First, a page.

Traffic & Transportation

Canadian cyclist uses his noodle for bike safety

By Nicole Blanchard

nblanchard@idahostatesman.com

This screengrab from the Toronto Star’s website shows Warren Huska’s pool noodle setup on his bicycle.
This screengrab from the Toronto Star’s website shows Warren Huska’s pool noodle setup on his bicycle. The Toronto Star

Like a lot of cyclists, Warren Huska’s daily commute was a gauntlet of dangerous vehicles and angry motorists. That is, until he employed an unlikely tool to remind Toronto drivers to keep their distance.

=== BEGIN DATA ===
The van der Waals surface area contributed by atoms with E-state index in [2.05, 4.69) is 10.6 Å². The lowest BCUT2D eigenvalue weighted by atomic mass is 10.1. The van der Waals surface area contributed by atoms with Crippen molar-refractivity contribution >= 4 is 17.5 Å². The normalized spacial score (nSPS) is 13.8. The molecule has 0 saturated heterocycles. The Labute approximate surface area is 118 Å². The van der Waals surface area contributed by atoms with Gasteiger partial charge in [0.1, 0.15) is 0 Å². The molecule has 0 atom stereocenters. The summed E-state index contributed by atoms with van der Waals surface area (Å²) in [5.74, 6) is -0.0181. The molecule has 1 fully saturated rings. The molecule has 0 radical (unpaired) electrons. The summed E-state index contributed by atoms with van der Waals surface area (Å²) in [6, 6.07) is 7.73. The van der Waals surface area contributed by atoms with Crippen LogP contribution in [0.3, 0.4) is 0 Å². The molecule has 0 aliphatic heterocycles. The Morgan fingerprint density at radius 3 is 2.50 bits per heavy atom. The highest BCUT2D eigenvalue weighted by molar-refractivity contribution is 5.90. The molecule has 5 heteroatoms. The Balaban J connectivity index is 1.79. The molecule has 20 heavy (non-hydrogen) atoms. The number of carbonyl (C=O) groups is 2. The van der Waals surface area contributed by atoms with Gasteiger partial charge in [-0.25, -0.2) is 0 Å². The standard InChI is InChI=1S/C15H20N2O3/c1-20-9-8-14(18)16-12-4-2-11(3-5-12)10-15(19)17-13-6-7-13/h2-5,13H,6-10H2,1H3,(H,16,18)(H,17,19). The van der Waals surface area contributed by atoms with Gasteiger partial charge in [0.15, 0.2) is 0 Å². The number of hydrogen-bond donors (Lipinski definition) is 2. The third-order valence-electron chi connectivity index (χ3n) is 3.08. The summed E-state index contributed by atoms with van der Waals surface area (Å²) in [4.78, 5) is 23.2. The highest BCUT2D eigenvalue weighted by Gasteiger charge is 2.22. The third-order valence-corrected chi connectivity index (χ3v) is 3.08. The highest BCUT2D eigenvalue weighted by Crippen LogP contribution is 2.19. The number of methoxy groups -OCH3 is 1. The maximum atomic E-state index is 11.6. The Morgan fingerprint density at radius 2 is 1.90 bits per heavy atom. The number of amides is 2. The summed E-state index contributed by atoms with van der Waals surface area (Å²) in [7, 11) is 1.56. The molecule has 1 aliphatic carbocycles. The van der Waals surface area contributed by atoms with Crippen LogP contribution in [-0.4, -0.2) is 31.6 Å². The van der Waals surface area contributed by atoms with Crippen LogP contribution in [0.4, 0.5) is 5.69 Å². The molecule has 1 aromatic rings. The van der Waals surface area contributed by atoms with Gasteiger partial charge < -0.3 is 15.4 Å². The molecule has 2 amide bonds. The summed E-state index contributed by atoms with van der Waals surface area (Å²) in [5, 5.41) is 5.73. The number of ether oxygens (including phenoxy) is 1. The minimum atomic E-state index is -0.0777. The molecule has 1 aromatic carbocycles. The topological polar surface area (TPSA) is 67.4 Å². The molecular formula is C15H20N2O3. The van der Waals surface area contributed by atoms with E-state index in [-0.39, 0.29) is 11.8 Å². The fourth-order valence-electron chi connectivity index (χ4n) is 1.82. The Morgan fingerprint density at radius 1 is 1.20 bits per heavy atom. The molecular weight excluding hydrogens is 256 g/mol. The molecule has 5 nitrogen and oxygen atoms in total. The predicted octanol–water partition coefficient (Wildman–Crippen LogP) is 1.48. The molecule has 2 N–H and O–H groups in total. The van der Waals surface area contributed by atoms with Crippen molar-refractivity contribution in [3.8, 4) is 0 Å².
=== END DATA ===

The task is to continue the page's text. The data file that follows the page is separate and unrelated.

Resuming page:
Huska strapped a pool noodle to his bike’s frame a year ago (when Toronto enacted one-meter passing laws), and he told the Toronto Star his 20-mile round-trip commute has become significantly more safe. He said he’s even had drivers praise him on the ingenuity of the noodle.

“The edge of the noodle (helps them) gauge space instead of them trying to judge where my elbow was,” Huska told the Star.

Concerned about bike safety in Boise? You may be able to follow Huska’s lead. In 2010, a safety task force enacted a 3-foot buffer law in Boise.

What do 18 years of crash data say about the best and worst times of day to bicycle in Ada County? And to avoid traffic accidents, what do people actually think the safest and least safe times are?

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